Parts of voter ID law ruled unconstitutional


Patrick Schmidt/Iowa State Daily

Iowa State students go into the polling location in Buchanan Hall to cast their vote in the midterm elections Nov. 6.

Anna Olson

Editor’s Note: A previous version of this story incorrectly said the judge had ruled absentee ballots can be issued without an identification number. The story has been updated to accurately reflect the judge’s ruling. The Daily regrets this error.

An Iowa judge ruled voter ID laws are permissible under the Iowa Constitution on Tuesday.

Under the language of the law, voters were required to show certain methods of identification, auditors were allowed to reject ballots if voter’s signatures did not appear to match the signatures on record and voters were required to provide identification numbers on absentee ballot applications.

Taylor Blair, a senior in industrial design, along with the League of United Latin American Citizens of Iowa, sued Iowa Secretary of State Paul Pate, saying they believed the law’s language to be unconstitutional.

“I’m happy that the things the judge permanently enjoined were permanently enjoined, for example the signature matching and ID numbers,” Blair said.

Judge Joseph Seidlin ruled the state can require voters to have proper identification in order to vote, but threw out the signature matching provision of the law as unconstitutional.

“I think the ID law hurts people. It makes it harder to vote — young people, people of color, elderly people. I really wish the ID [portion of the] law would have been found unconstitutional as well,” Blair said.

Seidlin’s ruling rejected those arguments.

“The evidence presented simply did not demonstrate that the burden on young voters, old voters, female voters, minority voters, poor voters and voters who are Democrats to show an approved form of identification at the polls is appreciably greater than the rest of the population,” Seidlin said in his ruling.

Pate released a statement on the ruling on Twitter.

“This ruling is a victory for election integrity. My goal has always been to make it easy to vote, but hard to cheat,” Pate said. “Iowans have overwhelmingly voiced their support for Voter ID and this law ensures voters will be asked to provide identification before casting their ballot.”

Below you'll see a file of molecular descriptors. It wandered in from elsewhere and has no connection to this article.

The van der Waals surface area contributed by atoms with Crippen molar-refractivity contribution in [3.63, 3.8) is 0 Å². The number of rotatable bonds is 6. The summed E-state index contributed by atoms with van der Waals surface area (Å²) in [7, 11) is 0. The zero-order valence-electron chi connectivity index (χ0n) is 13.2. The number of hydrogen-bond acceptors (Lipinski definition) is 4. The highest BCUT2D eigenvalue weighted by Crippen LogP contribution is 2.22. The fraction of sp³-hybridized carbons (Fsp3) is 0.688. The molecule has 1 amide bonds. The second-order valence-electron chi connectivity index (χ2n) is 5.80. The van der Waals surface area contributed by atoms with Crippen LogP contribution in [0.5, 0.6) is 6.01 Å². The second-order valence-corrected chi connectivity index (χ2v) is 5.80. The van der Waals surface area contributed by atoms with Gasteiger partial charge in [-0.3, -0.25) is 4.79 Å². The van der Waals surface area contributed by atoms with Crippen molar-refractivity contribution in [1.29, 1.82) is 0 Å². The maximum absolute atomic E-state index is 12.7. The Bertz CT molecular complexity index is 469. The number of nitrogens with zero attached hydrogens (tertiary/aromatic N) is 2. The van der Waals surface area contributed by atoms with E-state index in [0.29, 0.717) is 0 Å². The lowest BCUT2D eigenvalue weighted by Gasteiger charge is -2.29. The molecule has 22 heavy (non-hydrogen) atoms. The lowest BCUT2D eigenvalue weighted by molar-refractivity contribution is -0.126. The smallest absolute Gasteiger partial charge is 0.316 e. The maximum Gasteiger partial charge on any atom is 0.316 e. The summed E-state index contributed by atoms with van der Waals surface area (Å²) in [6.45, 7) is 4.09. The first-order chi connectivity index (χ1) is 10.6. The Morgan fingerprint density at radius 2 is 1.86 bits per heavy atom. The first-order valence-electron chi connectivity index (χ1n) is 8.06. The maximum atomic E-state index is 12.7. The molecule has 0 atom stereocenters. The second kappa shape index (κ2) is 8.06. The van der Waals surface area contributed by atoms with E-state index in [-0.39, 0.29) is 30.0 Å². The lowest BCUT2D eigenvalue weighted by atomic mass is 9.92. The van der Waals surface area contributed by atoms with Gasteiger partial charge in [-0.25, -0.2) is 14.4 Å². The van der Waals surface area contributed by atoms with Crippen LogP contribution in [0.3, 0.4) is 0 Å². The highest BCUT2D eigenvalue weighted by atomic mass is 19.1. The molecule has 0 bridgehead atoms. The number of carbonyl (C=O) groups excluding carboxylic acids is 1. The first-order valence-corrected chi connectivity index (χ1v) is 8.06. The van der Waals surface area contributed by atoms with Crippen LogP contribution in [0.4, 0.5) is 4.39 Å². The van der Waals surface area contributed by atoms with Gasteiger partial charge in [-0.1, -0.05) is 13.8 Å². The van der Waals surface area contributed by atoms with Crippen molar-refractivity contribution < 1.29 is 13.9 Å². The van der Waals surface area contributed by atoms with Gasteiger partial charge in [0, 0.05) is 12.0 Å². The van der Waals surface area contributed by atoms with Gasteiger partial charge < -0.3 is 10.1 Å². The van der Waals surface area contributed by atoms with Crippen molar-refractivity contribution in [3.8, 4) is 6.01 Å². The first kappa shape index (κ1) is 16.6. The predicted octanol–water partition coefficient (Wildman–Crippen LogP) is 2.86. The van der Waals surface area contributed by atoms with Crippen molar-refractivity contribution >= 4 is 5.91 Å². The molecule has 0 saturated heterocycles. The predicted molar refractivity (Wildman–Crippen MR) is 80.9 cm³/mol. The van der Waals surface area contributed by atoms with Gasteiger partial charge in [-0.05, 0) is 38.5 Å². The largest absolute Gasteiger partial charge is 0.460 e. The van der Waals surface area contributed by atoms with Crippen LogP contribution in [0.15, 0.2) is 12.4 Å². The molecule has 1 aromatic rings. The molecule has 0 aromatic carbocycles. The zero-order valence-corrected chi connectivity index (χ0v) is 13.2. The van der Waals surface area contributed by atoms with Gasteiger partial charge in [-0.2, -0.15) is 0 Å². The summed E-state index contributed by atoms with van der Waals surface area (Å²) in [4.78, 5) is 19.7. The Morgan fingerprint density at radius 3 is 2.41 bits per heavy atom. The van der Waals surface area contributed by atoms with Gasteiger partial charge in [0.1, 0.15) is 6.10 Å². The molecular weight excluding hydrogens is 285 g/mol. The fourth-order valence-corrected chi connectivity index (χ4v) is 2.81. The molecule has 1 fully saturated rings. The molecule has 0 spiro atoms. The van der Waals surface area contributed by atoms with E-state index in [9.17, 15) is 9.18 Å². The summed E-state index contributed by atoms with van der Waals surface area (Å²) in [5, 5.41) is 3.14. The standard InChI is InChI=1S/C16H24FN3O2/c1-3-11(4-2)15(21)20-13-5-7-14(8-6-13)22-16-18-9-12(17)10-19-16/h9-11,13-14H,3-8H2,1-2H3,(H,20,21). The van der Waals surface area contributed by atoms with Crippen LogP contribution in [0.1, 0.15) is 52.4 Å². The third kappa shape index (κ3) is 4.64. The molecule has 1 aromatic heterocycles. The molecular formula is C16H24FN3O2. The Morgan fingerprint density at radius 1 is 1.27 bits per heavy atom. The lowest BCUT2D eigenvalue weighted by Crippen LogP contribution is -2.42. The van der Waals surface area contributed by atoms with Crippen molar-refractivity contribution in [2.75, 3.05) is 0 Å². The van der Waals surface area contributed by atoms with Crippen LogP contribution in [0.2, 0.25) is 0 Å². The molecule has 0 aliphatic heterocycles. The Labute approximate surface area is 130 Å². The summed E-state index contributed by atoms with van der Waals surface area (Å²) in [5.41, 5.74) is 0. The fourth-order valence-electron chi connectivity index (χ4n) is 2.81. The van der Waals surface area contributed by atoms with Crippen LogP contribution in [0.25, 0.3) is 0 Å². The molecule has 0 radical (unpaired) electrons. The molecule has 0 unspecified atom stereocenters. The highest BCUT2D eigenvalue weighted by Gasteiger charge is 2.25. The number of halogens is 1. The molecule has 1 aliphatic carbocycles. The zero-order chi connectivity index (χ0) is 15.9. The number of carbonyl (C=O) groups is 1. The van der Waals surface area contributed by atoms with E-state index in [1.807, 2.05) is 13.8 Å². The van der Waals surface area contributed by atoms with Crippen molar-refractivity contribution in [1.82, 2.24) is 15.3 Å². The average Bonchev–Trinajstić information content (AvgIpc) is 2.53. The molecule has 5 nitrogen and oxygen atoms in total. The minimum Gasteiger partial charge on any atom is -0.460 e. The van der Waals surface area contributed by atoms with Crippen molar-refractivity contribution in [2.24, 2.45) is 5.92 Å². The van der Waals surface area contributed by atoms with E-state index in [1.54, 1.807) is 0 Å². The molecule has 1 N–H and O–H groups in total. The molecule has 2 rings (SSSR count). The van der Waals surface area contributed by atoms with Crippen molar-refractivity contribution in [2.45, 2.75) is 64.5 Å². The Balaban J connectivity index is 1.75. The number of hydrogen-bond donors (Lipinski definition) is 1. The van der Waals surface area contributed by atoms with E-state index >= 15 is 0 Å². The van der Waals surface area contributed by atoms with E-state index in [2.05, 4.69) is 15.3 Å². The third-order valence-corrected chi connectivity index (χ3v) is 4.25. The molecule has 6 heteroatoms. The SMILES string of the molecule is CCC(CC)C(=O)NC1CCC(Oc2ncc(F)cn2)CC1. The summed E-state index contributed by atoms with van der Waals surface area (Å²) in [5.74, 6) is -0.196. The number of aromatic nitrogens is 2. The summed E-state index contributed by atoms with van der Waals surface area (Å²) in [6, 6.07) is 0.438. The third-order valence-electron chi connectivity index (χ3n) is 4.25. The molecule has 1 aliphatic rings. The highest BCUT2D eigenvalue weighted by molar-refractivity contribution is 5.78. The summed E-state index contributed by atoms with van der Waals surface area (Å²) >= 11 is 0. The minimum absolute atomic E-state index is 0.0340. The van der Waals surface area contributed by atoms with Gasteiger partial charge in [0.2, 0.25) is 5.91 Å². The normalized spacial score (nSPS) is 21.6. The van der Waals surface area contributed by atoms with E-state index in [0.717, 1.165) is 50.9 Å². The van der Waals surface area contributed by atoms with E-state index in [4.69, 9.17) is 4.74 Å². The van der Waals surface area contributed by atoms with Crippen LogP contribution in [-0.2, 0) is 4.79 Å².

At least one presidential campaign weighed in on the ruling, with Iowa Rep. Chris Hall, D-Sioux City, saying in a statement for the Beto O’Rourke campaign the ruling was a victory for Iowans.

“Judge Seidlin’s ruling is a victory for Iowans and our constitutional right to vote,” Hall said. “Republicans across the country have fought to restrict access to the ballot box, and as president, Beto O’Rourke will ensure everyone’s voices are heard in our democracy.”

Not all public officials in Iowa are in agreement with Pate.

Voter identification laws work to reduce voter turnout, said Rep. Beth Wessel-Kroeschell, D-Ames.

“The ACLU, NAACP, Disability Rights and AARP were all opposed to this bill because it disenfranchised minorities, young people, the disabled and the elderly,” Wessel-Kroeschell said.

It is a deeply flawed bill, as parts of the bill say the secretary of state was to send a special voter ID to anyone that is registered to vote but does not have a driver’s licence, Wessel-Kroeschell said.

“My constituent, a male ISU student from Wisconsin, did not have an Iowa Driver’s license. He did not receive a voter ID because there is another Taylor Blair, a woman who lives in Iowa, who does have an Iowa driver’s license,” Wessel-Kroeschell said. 

Wessel-Kroeschell said this law is voter suppression, as several years ago, the secretary of state’s office spent tax-payer dollars adding up to $86,000 and found no instances of voter fraud.

“Iowa and the U.S. do have a problem with voter turnout. We should encourage Iowans to vote, including our students, minorities, disabled and elderly,” Wessel-Kroeschell said.